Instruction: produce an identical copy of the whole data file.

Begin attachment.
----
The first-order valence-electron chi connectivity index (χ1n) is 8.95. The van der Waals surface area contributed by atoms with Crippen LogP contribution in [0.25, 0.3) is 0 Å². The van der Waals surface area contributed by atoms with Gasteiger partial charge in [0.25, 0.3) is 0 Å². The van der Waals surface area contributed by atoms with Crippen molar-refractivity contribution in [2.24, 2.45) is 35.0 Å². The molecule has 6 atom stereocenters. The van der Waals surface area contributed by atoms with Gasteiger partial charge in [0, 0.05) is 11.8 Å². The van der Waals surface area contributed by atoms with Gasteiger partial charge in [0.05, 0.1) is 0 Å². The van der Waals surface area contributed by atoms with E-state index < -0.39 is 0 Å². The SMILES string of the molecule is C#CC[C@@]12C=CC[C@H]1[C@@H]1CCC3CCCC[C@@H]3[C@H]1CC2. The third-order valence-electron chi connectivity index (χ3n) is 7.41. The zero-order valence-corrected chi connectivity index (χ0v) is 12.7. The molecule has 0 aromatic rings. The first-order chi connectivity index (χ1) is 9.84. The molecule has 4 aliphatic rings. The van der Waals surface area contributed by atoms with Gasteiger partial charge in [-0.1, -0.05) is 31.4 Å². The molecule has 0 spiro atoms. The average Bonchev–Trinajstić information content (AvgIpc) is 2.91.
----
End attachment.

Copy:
The first-order valence-electron chi connectivity index (χ1n) is 8.95. The van der Waals surface area contributed by atoms with Crippen LogP contribution in [0.25, 0.3) is 0 Å². The van der Waals surface area contributed by atoms with Gasteiger partial charge in [0.25, 0.3) is 0 Å². The van der Waals surface area contributed by atoms with Crippen molar-refractivity contribution in [2.24, 2.45) is 35.0 Å². The molecule has 6 atom stereocenters. The van der Waals surface area contributed by atoms with Gasteiger partial charge in [0, 0.05) is 11.8 Å². The van der Waals surface area contributed by atoms with Gasteiger partial charge in [0.05, 0.1) is 0 Å². The van der Waals surface area contributed by atoms with E-state index < -0.39 is 0 Å². The SMILES string of the molecule is C#CC[C@@]12C=CC[C@H]1[C@@H]1CCC3CCCC[C@@H]3[C@H]1CC2. The third-order valence-electron chi connectivity index (χ3n) is 7.41. The zero-order valence-corrected chi connectivity index (χ0v) is 12.7. The molecule has 0 aromatic rings. The first-order chi connectivity index (χ1) is 9.84. The molecule has 4 aliphatic rings. The van der Waals surface area contributed by atoms with Gasteiger partial charge in [-0.1, -0.05) is 31.4 Å². The molecule has 0 spiro atoms. The average Bonchev–Trinajstić information content (AvgIpc) is 2.91.